I don’t want that to be my daughter’s worldview.

So where did this gendered world of animals come from? Why was my child so insistent that everyone around her was male? What were we doing wrong?

And then I began to notice this language in the books we read to her. The very hungry caterpillar is also very male. Peter Rabbit? Male. The lion in one of her favorite books, The Lion and the Bird, is male. So are the Gruffalo, Pete the Cat, and the Grinch.

Even books that feature both male and female characters can conform to social gender norms. For instance, I have an old Octonauts book: six of the eight Octonauts are male (and I have no idea why Tunip the Vegimal has to be male). While Tweak Bunny is a mechanical genius, it’s not lost on me that the two intellectuals, Doctor Shellington and Professor Inkling, are both male. This sends a message about who is smart and who is not. (It’s part of a phenomenon called gender bias, which is a form of sexism.) And the three main characters — the polar bear captain, the pirate cat, and the penguin medic — are all male.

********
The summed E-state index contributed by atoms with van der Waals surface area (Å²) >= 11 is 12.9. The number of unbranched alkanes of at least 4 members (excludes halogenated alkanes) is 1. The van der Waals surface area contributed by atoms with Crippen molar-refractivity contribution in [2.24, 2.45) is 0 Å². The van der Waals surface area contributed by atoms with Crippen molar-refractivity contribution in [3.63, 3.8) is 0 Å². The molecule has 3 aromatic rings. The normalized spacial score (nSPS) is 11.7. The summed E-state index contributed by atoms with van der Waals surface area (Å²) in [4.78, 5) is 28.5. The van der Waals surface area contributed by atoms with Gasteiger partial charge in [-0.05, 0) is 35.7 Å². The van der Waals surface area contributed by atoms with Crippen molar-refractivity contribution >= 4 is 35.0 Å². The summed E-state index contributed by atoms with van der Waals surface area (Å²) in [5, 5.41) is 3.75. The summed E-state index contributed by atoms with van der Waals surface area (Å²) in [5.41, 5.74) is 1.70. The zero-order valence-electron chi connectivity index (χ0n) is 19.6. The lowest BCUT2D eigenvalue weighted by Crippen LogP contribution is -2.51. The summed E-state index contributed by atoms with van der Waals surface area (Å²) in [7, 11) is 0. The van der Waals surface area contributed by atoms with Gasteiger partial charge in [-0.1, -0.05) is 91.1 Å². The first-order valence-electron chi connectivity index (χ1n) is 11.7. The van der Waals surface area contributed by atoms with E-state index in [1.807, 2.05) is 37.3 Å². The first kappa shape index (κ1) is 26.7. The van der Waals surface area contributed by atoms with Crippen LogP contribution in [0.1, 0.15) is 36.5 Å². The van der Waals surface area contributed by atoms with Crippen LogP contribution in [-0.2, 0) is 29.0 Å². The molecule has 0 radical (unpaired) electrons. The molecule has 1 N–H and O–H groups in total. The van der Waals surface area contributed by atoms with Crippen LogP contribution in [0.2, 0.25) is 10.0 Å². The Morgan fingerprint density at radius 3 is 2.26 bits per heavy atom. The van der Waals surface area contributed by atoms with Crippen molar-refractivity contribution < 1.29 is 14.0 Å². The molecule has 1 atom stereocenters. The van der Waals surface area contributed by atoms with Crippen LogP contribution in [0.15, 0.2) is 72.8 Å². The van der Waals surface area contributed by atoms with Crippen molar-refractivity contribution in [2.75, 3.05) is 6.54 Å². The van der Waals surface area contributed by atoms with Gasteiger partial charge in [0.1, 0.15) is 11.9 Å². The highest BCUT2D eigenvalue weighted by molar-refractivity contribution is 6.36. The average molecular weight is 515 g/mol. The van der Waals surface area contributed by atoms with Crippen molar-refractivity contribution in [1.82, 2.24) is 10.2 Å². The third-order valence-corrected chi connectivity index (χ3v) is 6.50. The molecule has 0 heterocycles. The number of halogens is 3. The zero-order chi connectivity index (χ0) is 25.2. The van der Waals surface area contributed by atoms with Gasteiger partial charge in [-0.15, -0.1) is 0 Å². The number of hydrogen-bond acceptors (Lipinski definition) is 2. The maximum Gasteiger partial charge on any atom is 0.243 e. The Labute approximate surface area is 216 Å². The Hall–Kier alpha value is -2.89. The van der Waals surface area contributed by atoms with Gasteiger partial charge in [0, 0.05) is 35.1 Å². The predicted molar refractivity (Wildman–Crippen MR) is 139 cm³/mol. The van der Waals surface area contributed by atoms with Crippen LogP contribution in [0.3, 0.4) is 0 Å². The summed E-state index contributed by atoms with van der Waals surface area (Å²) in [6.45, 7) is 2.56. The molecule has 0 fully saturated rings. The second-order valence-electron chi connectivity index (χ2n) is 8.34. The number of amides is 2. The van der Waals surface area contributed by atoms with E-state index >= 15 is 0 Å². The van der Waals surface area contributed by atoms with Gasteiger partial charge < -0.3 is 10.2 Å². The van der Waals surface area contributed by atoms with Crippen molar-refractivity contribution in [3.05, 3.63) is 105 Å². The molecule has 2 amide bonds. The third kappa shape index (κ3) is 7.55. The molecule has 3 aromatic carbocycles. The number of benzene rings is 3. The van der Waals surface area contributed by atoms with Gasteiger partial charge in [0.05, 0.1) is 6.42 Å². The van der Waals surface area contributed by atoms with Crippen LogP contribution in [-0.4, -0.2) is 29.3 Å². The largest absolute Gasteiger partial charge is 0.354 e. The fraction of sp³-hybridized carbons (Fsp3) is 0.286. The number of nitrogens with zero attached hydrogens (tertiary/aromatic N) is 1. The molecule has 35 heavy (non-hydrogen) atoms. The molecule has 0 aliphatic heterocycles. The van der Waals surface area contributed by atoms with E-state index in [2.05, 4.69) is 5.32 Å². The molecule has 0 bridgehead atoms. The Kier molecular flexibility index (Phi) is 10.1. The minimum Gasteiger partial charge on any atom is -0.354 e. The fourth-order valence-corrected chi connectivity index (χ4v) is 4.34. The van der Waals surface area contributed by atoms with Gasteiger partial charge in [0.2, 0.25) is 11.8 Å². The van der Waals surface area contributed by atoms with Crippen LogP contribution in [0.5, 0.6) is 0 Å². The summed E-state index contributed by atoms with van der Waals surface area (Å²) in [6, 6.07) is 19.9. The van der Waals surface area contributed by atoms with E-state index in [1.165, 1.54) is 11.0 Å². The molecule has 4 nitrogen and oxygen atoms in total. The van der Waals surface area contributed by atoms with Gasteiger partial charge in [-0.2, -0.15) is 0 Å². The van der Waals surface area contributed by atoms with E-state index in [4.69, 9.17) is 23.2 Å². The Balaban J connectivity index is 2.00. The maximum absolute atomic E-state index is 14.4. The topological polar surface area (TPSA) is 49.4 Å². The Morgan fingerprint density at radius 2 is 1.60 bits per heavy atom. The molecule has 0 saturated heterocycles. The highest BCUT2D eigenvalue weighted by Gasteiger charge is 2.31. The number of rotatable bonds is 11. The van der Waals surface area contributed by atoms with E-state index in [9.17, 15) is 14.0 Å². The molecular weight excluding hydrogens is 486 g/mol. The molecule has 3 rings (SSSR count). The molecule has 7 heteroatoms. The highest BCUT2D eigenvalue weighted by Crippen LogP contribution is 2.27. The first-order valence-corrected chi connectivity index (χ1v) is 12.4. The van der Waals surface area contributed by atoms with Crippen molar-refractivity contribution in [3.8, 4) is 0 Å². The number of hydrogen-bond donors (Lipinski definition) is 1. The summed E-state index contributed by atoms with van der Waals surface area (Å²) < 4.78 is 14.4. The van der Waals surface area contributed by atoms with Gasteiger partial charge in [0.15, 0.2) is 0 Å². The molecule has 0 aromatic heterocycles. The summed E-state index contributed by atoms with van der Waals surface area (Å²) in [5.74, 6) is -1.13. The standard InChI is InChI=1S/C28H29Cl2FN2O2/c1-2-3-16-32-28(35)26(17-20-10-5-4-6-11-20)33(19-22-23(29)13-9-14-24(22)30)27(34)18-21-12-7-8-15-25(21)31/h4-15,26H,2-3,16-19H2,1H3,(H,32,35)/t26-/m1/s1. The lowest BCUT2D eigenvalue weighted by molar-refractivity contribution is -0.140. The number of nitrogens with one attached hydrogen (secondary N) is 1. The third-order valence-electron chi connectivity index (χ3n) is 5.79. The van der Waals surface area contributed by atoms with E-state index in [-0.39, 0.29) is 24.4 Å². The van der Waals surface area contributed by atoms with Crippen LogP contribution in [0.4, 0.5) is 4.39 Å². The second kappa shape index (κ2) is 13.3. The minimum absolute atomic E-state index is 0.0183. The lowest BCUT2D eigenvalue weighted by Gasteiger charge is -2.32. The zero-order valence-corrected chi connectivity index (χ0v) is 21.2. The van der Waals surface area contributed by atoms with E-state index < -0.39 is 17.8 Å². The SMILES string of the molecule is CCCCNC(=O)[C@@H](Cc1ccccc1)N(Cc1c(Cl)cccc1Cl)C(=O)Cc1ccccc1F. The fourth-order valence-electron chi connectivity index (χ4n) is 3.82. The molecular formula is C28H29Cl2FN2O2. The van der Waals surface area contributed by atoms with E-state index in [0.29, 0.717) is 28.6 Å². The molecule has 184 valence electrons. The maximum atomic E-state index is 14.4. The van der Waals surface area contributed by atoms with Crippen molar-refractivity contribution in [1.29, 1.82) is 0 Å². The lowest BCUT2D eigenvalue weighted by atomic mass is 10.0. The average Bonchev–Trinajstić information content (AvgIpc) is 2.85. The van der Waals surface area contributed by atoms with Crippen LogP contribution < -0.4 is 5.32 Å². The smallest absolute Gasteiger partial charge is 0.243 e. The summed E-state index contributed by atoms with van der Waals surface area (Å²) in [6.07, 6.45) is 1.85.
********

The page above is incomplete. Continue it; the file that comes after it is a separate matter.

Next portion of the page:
And all of this in books that don’t even focus on human characters.

We have a cat, so cats are especially beloved in our house. That means we read a lot of books about cats: Stretchy McHandsome, Tabby McTat, Feathers for Lunch. And guess what? All of these cats are male.

These animals don’t have to be male. It’s not significant for any of the stories.

And it’s not just animals. One of her favorite books of all time is Jacob Grant’s Cat Knit. The illustrations are super cute. The story is fun to read. The cat even looks like our cat.

But.

There are three characters in the book: Girl, Cat, and Yarn. And for some reason, the yarn is given a masculine pronoun. (So is the cat.)

From books about vegetables to books about imaginary creatures, there are so many unnecessarily male characters.